Invest in our children


  • Letters
  • Sunday, 11 May 2003

BANGKOK: Facts presented at the sixth ministerial consultation of the East Asia and Pacific region, which ended on Wednesday in Denpasar, make it clear that children continue to be the objects of abuse and neglect at the hands of adults. 

The latest reports published by Unicef and the Indonesian Government reveal, among other things, that children in this region feature prominently in cases of human trafficking and exploitation, either sexual or otherwise. This is the case despite the fact that many nations in the region, Indonesia included, have ratified the United Nations Convention on the Rights of the Child. 

While recognising progress, for instance in the area of education, delegations from 26 countries reported that crimes such as the trafficking of children, mainly girls, for labour, sexual exploitation and forced marriage continued to take place. Delegates issued the “Bali Consensus” in which they pledged greater support for the region's children. 

According to Jaap E. Doek, chairman of the United Nations Committee on the Rights of the Child, in the case of young victims of sexual exploitation, finding a way out was not impossible.  

While he confirmed that reported cases of sexual exploitation were likely the tip of the iceberg, he said the demand for children as sexual objects had declined in areas where governments sent a clear message that perpetrators faced legal consequences, a case in point being Sri Lanka. 

The Indonesian report at the meeting said only a few cases of paedophilia had been processed in the courts, while reports of such crimes had been found in major cities such as Medan, Jakarta, Bandung and Surabaya. 

In the meantime, human trafficking is only one of the plights children in the region face. The condition of Indonesia's children has worsened since the onset of the economic crisis in 1997, as reflected in the latest available data. 

An increasing number of children in the country face malnourishment, have been forced to drop out of school, live on the streets or work in dirty and dangerous jobs while their parents strive to make ends meet. 

The average Indonesian child, the country report says, “spends two and a half months a year with a cough, 40 days a year with a fever and two weeks a year with diarrhoea.” Basic health services have suffered since the crisis, contributing, along with other factors, to “a lost generation in the long run,” the document says.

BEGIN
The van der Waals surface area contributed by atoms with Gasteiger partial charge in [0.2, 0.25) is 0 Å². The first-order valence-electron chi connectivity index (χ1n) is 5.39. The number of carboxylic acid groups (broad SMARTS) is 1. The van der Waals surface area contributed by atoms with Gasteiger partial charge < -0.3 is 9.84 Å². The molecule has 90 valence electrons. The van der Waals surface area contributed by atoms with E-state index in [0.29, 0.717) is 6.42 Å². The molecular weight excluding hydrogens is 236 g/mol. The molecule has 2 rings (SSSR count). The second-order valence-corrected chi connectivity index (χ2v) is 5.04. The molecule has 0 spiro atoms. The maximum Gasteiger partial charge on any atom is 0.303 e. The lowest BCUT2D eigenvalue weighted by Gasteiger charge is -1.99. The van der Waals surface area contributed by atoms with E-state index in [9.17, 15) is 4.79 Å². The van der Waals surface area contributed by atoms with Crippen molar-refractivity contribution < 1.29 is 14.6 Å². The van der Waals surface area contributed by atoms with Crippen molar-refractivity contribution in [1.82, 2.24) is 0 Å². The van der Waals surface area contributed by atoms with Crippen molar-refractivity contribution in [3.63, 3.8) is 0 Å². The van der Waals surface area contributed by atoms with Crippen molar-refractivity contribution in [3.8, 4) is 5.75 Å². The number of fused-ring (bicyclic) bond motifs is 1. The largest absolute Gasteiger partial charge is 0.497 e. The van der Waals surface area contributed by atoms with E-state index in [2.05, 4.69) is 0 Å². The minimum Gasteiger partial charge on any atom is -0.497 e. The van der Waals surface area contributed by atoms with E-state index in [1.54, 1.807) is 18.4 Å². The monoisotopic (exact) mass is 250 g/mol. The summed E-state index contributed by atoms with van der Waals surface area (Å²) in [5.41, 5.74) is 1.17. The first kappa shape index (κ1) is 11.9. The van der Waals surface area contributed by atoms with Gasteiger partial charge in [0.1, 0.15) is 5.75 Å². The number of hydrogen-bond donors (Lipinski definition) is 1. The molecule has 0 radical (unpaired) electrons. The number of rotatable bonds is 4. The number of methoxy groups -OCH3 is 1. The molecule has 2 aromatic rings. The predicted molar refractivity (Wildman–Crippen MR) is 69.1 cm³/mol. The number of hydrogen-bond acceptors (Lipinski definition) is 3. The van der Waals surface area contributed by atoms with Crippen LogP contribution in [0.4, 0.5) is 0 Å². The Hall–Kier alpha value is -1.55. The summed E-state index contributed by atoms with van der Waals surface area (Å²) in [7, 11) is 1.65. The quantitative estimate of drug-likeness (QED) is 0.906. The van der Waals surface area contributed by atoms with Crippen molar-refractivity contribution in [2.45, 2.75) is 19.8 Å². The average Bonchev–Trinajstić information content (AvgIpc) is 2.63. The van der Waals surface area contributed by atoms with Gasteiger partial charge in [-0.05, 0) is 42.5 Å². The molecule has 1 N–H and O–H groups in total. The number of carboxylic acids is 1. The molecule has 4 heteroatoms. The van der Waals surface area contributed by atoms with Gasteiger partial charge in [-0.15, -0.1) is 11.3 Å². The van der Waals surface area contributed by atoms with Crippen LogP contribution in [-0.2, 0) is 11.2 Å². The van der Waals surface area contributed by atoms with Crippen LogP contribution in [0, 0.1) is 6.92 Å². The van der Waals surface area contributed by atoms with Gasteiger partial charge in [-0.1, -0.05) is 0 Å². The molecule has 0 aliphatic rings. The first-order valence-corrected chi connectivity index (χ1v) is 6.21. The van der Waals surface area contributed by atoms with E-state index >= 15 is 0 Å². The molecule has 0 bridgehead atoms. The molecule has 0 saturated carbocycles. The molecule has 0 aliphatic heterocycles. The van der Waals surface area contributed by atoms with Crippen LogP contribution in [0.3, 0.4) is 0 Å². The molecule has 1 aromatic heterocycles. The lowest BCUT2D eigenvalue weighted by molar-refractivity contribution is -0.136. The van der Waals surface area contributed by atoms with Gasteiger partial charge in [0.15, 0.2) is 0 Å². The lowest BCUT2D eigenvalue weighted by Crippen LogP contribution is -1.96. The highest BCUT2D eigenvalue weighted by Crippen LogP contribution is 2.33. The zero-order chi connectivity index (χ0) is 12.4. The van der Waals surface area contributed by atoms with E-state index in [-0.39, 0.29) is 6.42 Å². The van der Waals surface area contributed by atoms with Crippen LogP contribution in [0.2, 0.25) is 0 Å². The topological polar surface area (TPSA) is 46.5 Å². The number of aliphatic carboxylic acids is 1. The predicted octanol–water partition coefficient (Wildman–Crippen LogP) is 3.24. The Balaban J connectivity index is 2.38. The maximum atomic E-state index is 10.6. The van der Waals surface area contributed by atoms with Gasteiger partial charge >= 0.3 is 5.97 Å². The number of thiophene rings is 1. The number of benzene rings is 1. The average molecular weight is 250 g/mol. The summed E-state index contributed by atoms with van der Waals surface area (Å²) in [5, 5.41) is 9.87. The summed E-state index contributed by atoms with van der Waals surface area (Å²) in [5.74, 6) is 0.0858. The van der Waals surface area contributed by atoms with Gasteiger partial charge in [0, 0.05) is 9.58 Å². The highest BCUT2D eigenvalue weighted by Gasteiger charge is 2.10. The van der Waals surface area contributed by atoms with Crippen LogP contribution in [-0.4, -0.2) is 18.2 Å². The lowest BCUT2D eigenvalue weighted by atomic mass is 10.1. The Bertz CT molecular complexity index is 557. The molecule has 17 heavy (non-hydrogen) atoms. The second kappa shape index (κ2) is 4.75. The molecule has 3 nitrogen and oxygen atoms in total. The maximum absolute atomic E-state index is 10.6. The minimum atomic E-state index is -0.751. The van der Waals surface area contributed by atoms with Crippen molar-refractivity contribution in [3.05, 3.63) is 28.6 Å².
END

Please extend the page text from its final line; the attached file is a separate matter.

As cited by President Megawati Soekarnoputri, 10 million of our children, according to the latest available data, do not even live to see their fifth birthday. 

Children also continue to be part of our refugee population fleeing conflict areas. In Aceh, children have repeatedly emerged on lists of civilians caught in the crossfire, even as more military operations in the province await and advocates of such operations emphasise that all will be done to ensure minimum “collateral damage.” 

Recent victims included two girls in Bireun – Ina Rahmati, 10, who was killed, and her friend Fitriana, 12, who was seriously wounded. 

As the Denpasar talks closed, a report from the International Commission of Jurists (ICJ) revealed that thousands of Indonesia's children do not even have the basic right of citizenship, having been born stateless among families living along the Indonesian-Papua New Guinea border. 

Now “forgotten people,” the ICJ report said, the families fled military operations over the past two decades. 

It must be noted that last year, a law on child protection was finally passed after the draft had gathered dust for years in the legislature. 

All this should be enough to help us implement the UN's “Millennium Development Goals,” which include reducing child mortality rates and eradicating extreme poverty and hunger. But to get adults to act on a situation, even when it concerns life and death, one must talk in terms of money. 

Unicef executive director Carol Bellamy thus hit the right note when she urged us to invest in our children.  

“The eradication of poverty, the fostering of peace, the nurturing of human potential, all start with one thing: Investing in children,” she said at the Denpasar forum. 

It does not take an economist to grasp that a large portion of the state budget is at present allocated to paying the debts of recalcitrant business people, and that remaining funds continue to be subject to corruption, making any statement of “investing” in children on our part mere rhetoric. 

A prerequisite for ensuring “a world fit for children,” in the parlance of the UN campaign, is to learn how to place the needs of the young at the centre of policy-making, as a number of earlier international meetings on children have pointed out. 

Indonesia now has the renewed support of our East Asia and Pacific neighbours in saving our children. But distracted as our policymakers are by next year's elections, we sincerely hope that they will still find the time to consider the interests of the next generation. 

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